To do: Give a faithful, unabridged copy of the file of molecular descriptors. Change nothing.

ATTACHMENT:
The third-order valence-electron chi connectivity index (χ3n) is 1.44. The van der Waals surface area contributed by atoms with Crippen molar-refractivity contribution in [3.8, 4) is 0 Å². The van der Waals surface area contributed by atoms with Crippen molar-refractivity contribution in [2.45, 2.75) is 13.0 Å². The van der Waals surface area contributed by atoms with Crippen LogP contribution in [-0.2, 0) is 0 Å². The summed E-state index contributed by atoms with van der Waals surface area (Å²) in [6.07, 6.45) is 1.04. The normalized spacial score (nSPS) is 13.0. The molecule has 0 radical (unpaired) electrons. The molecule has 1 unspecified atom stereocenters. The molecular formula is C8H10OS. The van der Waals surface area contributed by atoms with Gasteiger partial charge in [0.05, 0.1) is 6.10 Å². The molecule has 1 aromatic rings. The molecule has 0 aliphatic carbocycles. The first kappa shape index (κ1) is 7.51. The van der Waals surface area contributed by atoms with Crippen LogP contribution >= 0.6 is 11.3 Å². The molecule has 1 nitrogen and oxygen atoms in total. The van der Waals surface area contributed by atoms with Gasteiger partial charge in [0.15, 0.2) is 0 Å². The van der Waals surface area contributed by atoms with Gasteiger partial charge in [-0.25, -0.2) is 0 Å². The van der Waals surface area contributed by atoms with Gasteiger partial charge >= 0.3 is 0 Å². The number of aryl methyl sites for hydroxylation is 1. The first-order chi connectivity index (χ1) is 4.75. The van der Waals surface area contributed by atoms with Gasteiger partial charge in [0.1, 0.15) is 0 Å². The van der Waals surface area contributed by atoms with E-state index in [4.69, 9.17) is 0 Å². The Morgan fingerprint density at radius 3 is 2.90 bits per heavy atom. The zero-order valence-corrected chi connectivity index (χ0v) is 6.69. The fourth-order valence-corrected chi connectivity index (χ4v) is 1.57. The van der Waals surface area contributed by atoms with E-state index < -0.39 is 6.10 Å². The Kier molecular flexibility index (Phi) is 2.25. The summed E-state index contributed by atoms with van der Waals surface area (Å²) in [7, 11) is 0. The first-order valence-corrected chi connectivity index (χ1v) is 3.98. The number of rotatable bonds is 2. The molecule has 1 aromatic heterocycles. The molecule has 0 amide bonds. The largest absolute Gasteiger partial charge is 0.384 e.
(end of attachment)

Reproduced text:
The third-order valence-electron chi connectivity index (χ3n) is 1.44. The van der Waals surface area contributed by atoms with Crippen molar-refractivity contribution in [3.8, 4) is 0 Å². The van der Waals surface area contributed by atoms with Crippen molar-refractivity contribution in [2.45, 2.75) is 13.0 Å². The van der Waals surface area contributed by atoms with Crippen LogP contribution in [-0.2, 0) is 0 Å². The summed E-state index contributed by atoms with van der Waals surface area (Å²) in [6.07, 6.45) is 1.04. The normalized spacial score (nSPS) is 13.0. The molecule has 0 radical (unpaired) electrons. The molecule has 1 unspecified atom stereocenters. The molecular formula is C8H10OS. The van der Waals surface area contributed by atoms with Gasteiger partial charge in [0.05, 0.1) is 6.10 Å². The molecule has 1 aromatic rings. The molecule has 0 aliphatic carbocycles. The first kappa shape index (κ1) is 7.51. The van der Waals surface area contributed by atoms with Crippen LogP contribution >= 0.6 is 11.3 Å². The molecule has 1 nitrogen and oxygen atoms in total. The van der Waals surface area contributed by atoms with Gasteiger partial charge in [0.15, 0.2) is 0 Å². The van der Waals surface area contributed by atoms with Gasteiger partial charge in [-0.25, -0.2) is 0 Å². The van der Waals surface area contributed by atoms with Gasteiger partial charge >= 0.3 is 0 Å². The number of aryl methyl sites for hydroxylation is 1. The first-order chi connectivity index (χ1) is 4.75. The van der Waals surface area contributed by atoms with Gasteiger partial charge in [0.1, 0.15) is 0 Å². The van der Waals surface area contributed by atoms with E-state index in [4.69, 9.17) is 0 Å². The Morgan fingerprint density at radius 3 is 2.90 bits per heavy atom. The zero-order valence-corrected chi connectivity index (χ0v) is 6.69. The fourth-order valence-corrected chi connectivity index (χ4v) is 1.57. The van der Waals surface area contributed by atoms with E-state index < -0.39 is 6.10 Å². The Kier molecular flexibility index (Phi) is 2.25. The summed E-state index contributed by atoms with van der Waals surface area (Å²) in [7, 11) is 0. The first-order valence-corrected chi connectivity index (χ1v) is 3.98. The number of rotatable bonds is 2. The molecule has 1 aromatic heterocycles. The molecule has 0 amide bonds. The largest absolute Gasteiger partial charge is 0.384 e.